Fracture Frontal Bone


Introduction: Fractures involving the frontal bone are very uncommon injury. The incidence ranging from 5 - 15% of all facial injuries. This injury is potentially fatal because of its close proximity to the frontal lobe of brain.

Anatomy: The frontal sinus is a pyramidal air filled cavity within the frontal bone. Its size and shape are highly variable. In fact it is usually asymmetrical. It has two walls: the anterior and posterior tables. The anterior table is very strong when compared to the posterior table. The posterior table is in close proximity to the frontal lobe of the brain. The floor of the frontal sinus is very weak and is formed by membranous bone.

Fractures involving the frontal sinus must be considered as head injuries and should be managed thus because of the close proximity of the brain.

Causes of frontal sinus injuries:

1. Road traffic accident
2. Assault
3. Industrial accidents
4. Recreational accidents

Assessment of patient with injury to frontal sinus:

1. All suspected patients should undergo a complete ophthalmic examination to rule out injury to the eye.
2. All these patients must undergo CT scan of brain and skull for compete evaluation
3. The patient's consiousness should be monitored carefully to rule out intracranial complications
4. Other associated injuries must be looked for because the force necessary to cause fracture of frontal bone is enormous.

Goals of treatment of fracture frontal sinus are:

1. Removing the factors if any predisposing to infection

2. Restoration of normal sinus function

3. To treat cosmetic defect

Classification of frontal sinus fracture:

1. Depressed anterior wall fractures
2. Posterior wall fractures
3. Through and through injury involving both tables of frontal sinus
4. Fractures involving the fronto nasal duct

Anterior Wall fracture of frontal sinus: Linear fractures that has not displaced the fractured fragments may be managed conservatively. Depressed fractures involving the anterior wall must be elevated, frontal sinus inspected and fixed. Compound anterior wall fractures should always be explored, foreign bodies if any must be removed.
In the case of large comminuted fractures of anterior wall with missing fragments of bone, frontal sinus obliteration should be resorted to using abdominal fat and reconstruction under taken with free iliac / rib graft. If the bone gap is less than 1.5 cms then bone grafting need not be resorted to.

Posterior wall fracture of frontal sinus: Linear fractures involving the posterior wall should always be explored. The frontal sinus should be obliterated if there is entrapment or displaced of mucosa. All cases of depressed fractures of posterior table should be considered for frontal sinus obliteration. If the posterior wall fracture is extensively comminuted, then cranialization of the frontal sinus should be resorted to. CSF leaks if any should be sealed by a meticulous dural repair. Since the posterior table is thin, even minor deflections of bony fragments is sufficient to cause ingrowth of sinus mucosa into the anterior cranial fossa leading onto the formation of mucopyocele. This is one of the reason why some authors advocate routine obliteration of frontal sinus in all cases of fractures involving the posterior table.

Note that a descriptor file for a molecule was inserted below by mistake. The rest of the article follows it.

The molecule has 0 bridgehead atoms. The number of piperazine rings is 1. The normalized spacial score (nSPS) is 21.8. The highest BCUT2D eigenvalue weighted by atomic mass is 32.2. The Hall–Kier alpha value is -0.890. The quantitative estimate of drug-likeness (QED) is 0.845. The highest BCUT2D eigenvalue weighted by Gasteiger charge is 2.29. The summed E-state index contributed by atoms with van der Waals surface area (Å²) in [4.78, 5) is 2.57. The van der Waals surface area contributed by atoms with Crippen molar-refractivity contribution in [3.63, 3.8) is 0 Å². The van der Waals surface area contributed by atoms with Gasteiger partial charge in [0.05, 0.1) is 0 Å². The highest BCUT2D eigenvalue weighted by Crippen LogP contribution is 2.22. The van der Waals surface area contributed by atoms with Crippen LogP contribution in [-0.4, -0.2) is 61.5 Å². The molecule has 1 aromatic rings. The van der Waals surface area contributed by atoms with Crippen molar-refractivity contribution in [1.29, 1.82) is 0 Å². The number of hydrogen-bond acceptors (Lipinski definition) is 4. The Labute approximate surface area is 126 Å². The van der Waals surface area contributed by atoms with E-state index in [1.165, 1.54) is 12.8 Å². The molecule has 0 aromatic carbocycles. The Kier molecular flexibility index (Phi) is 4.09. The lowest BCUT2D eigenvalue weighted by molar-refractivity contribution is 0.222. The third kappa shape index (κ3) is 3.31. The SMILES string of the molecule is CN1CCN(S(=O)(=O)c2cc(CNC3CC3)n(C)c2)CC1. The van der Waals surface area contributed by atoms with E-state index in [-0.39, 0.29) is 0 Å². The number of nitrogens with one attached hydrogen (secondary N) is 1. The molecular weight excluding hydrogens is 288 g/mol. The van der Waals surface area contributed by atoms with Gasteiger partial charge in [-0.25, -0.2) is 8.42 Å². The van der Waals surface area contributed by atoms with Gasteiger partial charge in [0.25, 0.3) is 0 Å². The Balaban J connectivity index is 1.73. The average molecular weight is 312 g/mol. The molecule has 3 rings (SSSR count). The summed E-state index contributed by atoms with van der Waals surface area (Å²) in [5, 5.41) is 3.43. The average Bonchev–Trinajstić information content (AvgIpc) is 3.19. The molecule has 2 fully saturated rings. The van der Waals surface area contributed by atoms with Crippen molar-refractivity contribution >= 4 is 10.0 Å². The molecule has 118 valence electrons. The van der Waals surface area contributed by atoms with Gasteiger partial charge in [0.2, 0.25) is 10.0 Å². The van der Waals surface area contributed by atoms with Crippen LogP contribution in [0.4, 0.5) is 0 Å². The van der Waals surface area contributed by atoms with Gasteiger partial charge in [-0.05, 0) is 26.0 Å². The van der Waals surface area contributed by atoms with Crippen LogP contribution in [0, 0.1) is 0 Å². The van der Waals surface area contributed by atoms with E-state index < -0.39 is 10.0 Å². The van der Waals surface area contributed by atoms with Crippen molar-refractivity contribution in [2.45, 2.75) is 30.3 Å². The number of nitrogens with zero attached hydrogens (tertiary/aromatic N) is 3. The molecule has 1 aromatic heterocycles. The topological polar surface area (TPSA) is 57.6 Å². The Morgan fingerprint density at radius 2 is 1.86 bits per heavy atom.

Nasofrontal duct injuries: These injuries are very difficult to diagnose even with a CT scan. The presence of unresolving fluid inside the frontal sinus for a period of more than 4 weeks should lead to the suspicion. A diagnostic trephening should be done in these patients and the fluid if any should be evacuated. The patency of the duct can be tested by instilling methylene blue or flourescein dye and looking for it discharge from the nose. Exploration is indicated if there is no efflux of the dye introduced. Fractures involving the anterior table with involvement of naso ethmoidal complex should always be explored because involvement of naso frontal duct is common in these patients. It is always easy to treat unilateral injuries because a simple removal of the intersinus septum will cause the drainage to occur via the opposite side. Bilateral involvement is a problem, and in these patients the duct must be reconstructed either by stenting or mucosal flaps. A high degree of failure is common in these cases.

Through and through fractures involving the frontal sinus tables is highly dangerous associated with more than 50% mortality. Exploration is a must in these patients, cranialisation of the sinus should be resorted to. CSF leaks if any should be meticulously closed. In extreme cases frontal lobotomy need to be performed.

Complications of fractures of frontal sinus:

1. Mucocele
2. Mucopyocele
3. Cosmetic defect
4. Injury to naso frontal duct
5. Injury to the frontal lobe of brain

Case presentation:

This 38 year old male patient presented with h/o injury 15 days duration. He had irregular sutured wound over the left frontal area. There was a depression seen over the anterior wall of left frontal sinus.

CT scan taken showed depressed fracture of anterior table of frontal sinus. The posterior table was found intact. The frontal sinus was fould filled with fluid.


Clinical photograph of a patient with fracture frontal bone


Image showing fractured anterior table of frontal sinus being elevated